Residents call for Gelorup Corridor to be classified a National Park

The Gelorup community have expressed serious concerns over the pre-construction work for the Bunbury Outer Ring Road's southern section.

Last month saw the State Government allocate more than $100 million for a series of "major job-creating road projects" as part of WA's economic recovery plan.

The BORR's construction phase is now set to begin in January 2021, three months earlier than originally anticipated. On an $852m budget, the project is expected to create around 4500 jobs.

According to Main Roads WA, no construction works on the northern, central or southern sections have occurred so far.

However, several on-site activities which do not need environmental approval have already taken place.

These include early vegetation planting, additional environmental and heritage surveys, ground surveys, utility location surveys, geotechnical investigations, and meetings with landowners over property acquisition.

"Construction is anticipated to commence early next year, subject to receiving State and Commonwealth environmental approvals," Main Roads spokesperson Dean Roberts said.

"Environmental approvals for the project are being sought for the northern and central section separately from the southern section.

"It should be noted that only one possible route for the whole project has been submitted for environmental review as the alternative southern corridor has not been pursued for project development since a comprehensive investigation, concluding last year, confirmed the suitability of the original route following the reserve in the Greater Bunbury Region Scheme."

Main Roads has confirmed that the (Commonwealth) Department of Agriculture, Water and the Environment and the (State) Environmental Protection Authority have requested additional information regarding the southern section.

The additional information will be submitted later this year, and will also be made available for public review and comment.

"Main Roads will continue to communicate with all project stakeholders and community members through regular updates and newsletters," Mr Roberts said.

"The construction contract is expected to be finalised soon, after this we will work with the alliance to develop a more local presence to communicate with residents. We are already in contact with all directly affected landowners.

"Flora and fauna will be protected through a series of management plans, as mandated through any environmental approval conditions, and Main Roads' environmental policy. This includes assessing the safety of animals in the project area prior to works commencing.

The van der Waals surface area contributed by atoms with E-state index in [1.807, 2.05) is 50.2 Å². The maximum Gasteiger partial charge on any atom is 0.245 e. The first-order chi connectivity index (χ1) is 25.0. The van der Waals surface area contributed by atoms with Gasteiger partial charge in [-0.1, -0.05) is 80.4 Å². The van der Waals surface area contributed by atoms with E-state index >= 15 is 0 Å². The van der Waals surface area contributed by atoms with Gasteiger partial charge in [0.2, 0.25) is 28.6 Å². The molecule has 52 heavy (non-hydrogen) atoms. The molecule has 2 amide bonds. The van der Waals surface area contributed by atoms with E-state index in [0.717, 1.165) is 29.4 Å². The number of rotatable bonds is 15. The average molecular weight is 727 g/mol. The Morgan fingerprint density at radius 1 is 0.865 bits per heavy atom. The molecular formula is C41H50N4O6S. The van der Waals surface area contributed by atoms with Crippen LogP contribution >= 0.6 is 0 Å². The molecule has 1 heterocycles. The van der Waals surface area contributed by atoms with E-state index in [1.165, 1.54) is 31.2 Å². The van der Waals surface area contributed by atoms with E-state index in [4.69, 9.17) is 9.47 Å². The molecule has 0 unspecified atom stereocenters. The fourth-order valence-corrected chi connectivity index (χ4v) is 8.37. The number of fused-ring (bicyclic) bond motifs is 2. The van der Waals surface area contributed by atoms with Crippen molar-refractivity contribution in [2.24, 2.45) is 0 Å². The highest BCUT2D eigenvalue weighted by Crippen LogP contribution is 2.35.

"Main Roads will satisfy any and all conditions required through the environmental referral process, if the project receives approval."

Main Roads is now seeking licences from the Department of Water and Environment to extract 3.3 gigalitres of water from a number of different aquifers for the BORR's entire construction.

The authority plans to work with local industry to "investigate the potential re-use of waste water from various sources to reduce the water required from the aquifers".

A Friends of the Gelorup Corridor spokesperson said the pre-construction work should not have been allowed to take place without environmental approval.

The spokesperson also said the community have noted several flaws in the current system.

"Some environmental surveys have been incomplete or carried out in the wrong season. One survey group who arrived to survey trees and wetland, did not even get out of their car," they said.

"Habitat trees were missing from the tree survey. The existence of thousands of other trees is omitted from the impact assessment report altogether.

"There have been constant vehicles carrying out pre-construction work over the past year. Road reference markers have been drilled into the ground, streets are sprayed with marker lines, and wooden stakes are pegged.

"A contractor for Main Roads is now measuring the family homes that remain, to re-glaze windows for sound treatments.

"All of this without any state or federal environmental assessments complete - it has completely undermined our confidence in the environmental approvals process."

According to the spokesperson, seven ancient trees - located within the Gelorup Corridor - are at risk of being bulldozed to make way for the southern section.

All seven trees have been registered as Nationally Significant, with five having been listed by the National Trust of Western Australia.

The community is now calling for the Gelorup Corridor to be classified as a National Park.

"The average age of these trees is estimated at 130 years, with the oldest being approximately 400-years-old," the spokesperson said.

"The Gelorup Corridor is a rare place of tranquil natural beauty that should be conserved for future generations.

"These monumental, champion trees cannot speak for themselves, but our community can give them a voice."

Both the spokesperson and the community have urged the State Government to review a different, "more sustainable" long-term route for the BORR.

"We recognise that infrastructure projects are essential, but they must be properly planned and follow due process," they said.

"Fast tracking will do the opposite. We will continue to strongly oppose this destructive plan and ensure that all decision makers involved in this project are held to account."

Environment Minister Stephen Dawson did not wish to comment on the matter at this time.